The Jeanne Clery Disclosure of Campus Security Policy and Campus Crime Statistics Act, codified at 20 USC 1092 (f) as a part of the Higher Education Act of 1965, is a federal law that requires colleges and universities to disclose certain timely and annual information about campus crime and security policies. All public and private institutions of postsecondary education participating in federal student aid programs are subject to it. The Clery Act requires the following:
Schools have to publish an annual report every year by October 1 that contains three years of campus crime statistics and certain security policy statements, including sexual assault policies that assure basic victims’ rights, the law enforcement authority of campus police and where students should go to report crimes.
Each school must disclose crime statistics for the campus, unobstructed public areas immediately adjacent to or running through the campus, and certain non-campus facilities including Greek housing and remote classrooms. The statistics must be gathered from campus police or security, local law enforcement, and other school officials who have “significant responsibility for student and campus activities” such as student judicial affairs directors.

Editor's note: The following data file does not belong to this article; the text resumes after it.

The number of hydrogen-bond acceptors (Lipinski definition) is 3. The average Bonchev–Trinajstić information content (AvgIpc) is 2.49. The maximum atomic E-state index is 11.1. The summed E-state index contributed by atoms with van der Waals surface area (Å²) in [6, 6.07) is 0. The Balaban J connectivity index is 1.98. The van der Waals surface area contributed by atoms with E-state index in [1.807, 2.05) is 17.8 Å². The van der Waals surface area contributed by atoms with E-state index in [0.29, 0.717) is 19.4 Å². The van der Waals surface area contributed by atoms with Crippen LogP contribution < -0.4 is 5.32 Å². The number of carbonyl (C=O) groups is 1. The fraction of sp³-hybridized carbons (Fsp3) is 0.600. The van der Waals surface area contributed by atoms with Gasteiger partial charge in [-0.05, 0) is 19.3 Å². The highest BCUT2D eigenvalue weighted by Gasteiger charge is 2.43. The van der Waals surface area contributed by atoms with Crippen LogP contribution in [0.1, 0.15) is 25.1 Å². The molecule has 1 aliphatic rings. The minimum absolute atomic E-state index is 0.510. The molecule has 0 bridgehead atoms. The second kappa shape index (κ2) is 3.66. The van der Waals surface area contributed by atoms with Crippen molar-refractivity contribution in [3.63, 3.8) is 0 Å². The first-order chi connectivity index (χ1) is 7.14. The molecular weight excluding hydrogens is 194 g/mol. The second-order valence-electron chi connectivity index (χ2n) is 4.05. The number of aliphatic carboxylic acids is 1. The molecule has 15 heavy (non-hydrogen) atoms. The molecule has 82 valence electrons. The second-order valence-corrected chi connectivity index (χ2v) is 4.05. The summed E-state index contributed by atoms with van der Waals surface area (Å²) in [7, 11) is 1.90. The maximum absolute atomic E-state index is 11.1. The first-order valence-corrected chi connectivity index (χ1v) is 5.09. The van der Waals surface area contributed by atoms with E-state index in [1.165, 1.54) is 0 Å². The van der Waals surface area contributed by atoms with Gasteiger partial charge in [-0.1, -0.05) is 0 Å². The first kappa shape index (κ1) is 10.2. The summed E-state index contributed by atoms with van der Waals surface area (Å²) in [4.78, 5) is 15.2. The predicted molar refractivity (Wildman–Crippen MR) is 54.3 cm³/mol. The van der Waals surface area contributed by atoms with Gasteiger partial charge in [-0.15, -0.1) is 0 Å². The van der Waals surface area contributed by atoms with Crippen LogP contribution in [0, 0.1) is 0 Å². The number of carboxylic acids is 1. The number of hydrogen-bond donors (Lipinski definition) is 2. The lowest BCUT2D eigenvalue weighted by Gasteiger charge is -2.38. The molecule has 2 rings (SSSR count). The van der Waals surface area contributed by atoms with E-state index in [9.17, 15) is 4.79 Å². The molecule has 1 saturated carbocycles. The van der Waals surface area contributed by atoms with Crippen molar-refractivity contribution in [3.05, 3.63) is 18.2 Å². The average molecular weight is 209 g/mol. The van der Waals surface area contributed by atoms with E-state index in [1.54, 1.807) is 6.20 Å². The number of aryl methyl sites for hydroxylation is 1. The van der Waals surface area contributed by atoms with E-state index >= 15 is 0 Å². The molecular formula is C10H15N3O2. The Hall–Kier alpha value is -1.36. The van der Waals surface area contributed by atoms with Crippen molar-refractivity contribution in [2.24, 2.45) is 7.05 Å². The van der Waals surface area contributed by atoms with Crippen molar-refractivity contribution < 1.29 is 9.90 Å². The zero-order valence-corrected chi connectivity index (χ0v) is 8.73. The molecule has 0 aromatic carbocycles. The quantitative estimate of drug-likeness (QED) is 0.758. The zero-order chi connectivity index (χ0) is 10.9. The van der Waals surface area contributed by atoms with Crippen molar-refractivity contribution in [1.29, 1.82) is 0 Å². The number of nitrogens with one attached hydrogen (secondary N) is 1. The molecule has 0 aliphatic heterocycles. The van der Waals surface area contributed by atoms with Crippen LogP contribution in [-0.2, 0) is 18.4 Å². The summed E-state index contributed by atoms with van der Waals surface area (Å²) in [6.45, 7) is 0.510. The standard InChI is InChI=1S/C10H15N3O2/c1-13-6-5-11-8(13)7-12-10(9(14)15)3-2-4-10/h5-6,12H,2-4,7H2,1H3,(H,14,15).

Access to timely information
Schools are also required to provide “timely warnings” and a separate more extensive public crime log. It is these requirements that are most likely to affect the day-to-day lives of students. The timely warning requirement is somewhat subjective and is only triggered when the school considers a crime to pose an ongoing threat to students and employees while the log records all incidents reported to the campus police or security department.